Wednesday, January 24, 2007

Swinging a Cat

We've all heard the expression: There just isn't enough room to swing a cat.

Over at Flopping Aces, we see the idiom being used and misunderstood.
Hume’s comment was, “It’s hard to swing a cat in Congress without hitting someone who is running for President.” I had an image of Brit grabbing Felix the cat fresh from a commercial, picking him up by the tail, and while the cat hissed, screamed, and clawed like mad, I envisioned the stinging furball getting smacked into the faces of different Presidential candidates. I had to laugh, but it was when I tried to imagine the sound that I really lost it. All I can say is Maker’s Mark hurts when it goes through your nose.
The expression doesn't refer to a real live breathing cat.

We're talking about the cat o' nine tails, a flogging device used in the British Navy to administer punishment. It was a short handled device with mulitiple lashes. Those lashes were sometimes tipped with knots, or lead balls. The device was swung, applying the lash to the back of the miscreant. It was not a pleasant punishment.

If you didn't have room to swing a cat, you were in a small room. If you couldn't swing a cat without hitting other people, the room was plainly crowded.

As interesting as it is to envision a person swinging a screetching feline, the idiom describes something else entirely.

I thought I'd clear that up.


HollyB said...

Thank you, PawPaw, I did not know that one.

Anonymous said...

I'll wager Christians know what a "cat" is.

Gandalin said...


For the sake of completeness.

The Wikipedia article on the cat o' nine tails offers a different version:

"The common phrase, "not enough room to swing a cat," is often claimed to refers to a cat o' nine tails. However, there are examples of this usage that predate the use of the cat o' nine tails (ie before 1695) and the phrase more likely refers to the practice of putting a live cat in a leather bottle and setting it swinging as a target for marksmen. For example, Shakespeare, in Much Ado About Nothing, writes: "Hang me in a bottle like a cat, and shoot at me." This has been the subject of correspondence in The Times in January 2007"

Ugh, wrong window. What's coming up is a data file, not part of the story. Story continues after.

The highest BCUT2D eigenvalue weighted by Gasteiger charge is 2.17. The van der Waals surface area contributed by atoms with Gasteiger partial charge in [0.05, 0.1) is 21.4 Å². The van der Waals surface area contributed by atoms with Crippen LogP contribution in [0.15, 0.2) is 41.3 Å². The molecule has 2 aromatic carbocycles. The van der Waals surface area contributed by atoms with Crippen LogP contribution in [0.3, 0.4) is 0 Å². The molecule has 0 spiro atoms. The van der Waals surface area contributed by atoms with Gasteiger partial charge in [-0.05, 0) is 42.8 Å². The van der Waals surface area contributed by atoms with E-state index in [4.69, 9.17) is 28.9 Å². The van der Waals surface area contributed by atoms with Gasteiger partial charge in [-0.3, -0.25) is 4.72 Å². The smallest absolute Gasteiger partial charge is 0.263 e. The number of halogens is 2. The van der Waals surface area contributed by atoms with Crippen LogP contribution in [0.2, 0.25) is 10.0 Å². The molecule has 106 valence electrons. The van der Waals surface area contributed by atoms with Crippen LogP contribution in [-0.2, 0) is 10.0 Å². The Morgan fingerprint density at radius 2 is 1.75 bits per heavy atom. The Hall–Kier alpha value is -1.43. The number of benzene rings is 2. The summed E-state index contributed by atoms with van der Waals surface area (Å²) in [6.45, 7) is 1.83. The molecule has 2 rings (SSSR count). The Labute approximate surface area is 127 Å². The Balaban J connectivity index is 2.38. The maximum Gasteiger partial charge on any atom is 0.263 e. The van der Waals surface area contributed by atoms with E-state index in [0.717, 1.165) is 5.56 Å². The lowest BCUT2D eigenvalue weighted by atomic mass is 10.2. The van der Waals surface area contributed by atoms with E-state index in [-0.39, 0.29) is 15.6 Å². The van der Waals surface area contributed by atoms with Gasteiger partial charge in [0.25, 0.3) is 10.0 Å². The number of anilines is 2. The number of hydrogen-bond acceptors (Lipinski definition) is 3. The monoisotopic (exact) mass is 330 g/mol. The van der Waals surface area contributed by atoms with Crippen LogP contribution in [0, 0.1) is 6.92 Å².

And here's the letter from the Times:

"Feline facts

Sir, If you believe that the cat in the saying “no room to swing a cat” is the cat-o-nine-tails, rather than a live moggy (“No room to swing a cat (or a cue) in the 12ft x 6ft flat for sale at £170,000”, Jan 22), you have been deceived by the notorious underground folk-etymology guerrilla group CANOE (the Campaign to Attribute Nautical Origins to Everything).
The first known use of this phrase is in 1665, when it was a charming English custom to hang a live cat in a leather bottle and set it swinging as a target for marksmen. It is much more likely that the phrase refers to this practice, which Shakespeare refers to in Much Ado About Nothing: “Hang me in a bottle like a cat, and shoot at me.”

The term “cat-o’-nine-tails” for a whip is not recorded until 1695, and there is no authenticated instance of “no room to swing a cat” being used with this meaning during the entire existence of the sailing navy. (And actually no reason why it should have been; naval floggings were always carried out on deck, for the edification of the rest of the crew.)

Gillingham, Kent"


Pawpaw said...


Well, I will be damned. Thanks for the information.

Anonymous said...

Somehow the image of PawPaw swing Felix the Cat around in the Senate or House brings a smile to my face...


Gandalin said...


Actually it is I who must thank you for sending me to the sources. The origins of some of these old expressions make for some interesting reflections.

To tell you the truth, I have always believed in the nautical explanations for the expressions "the Devil to pay and no pitch hot" and "between the Devil and the deep blue sea." But it seems there are those who would doubt them, too.

To be sure, the swabbies of old had a very colorful way of expressing themselves. Probably everbody had a colorful way of expressing himself way back then. Almost everybody who could read had read the King James Bible cover-to-cover, and more than once. And many of them had read Shakespeare. Now those two sources will provide you with colorful and dramatic English expressions till the cows come home.

Thank you for your always interesting and insightful writings.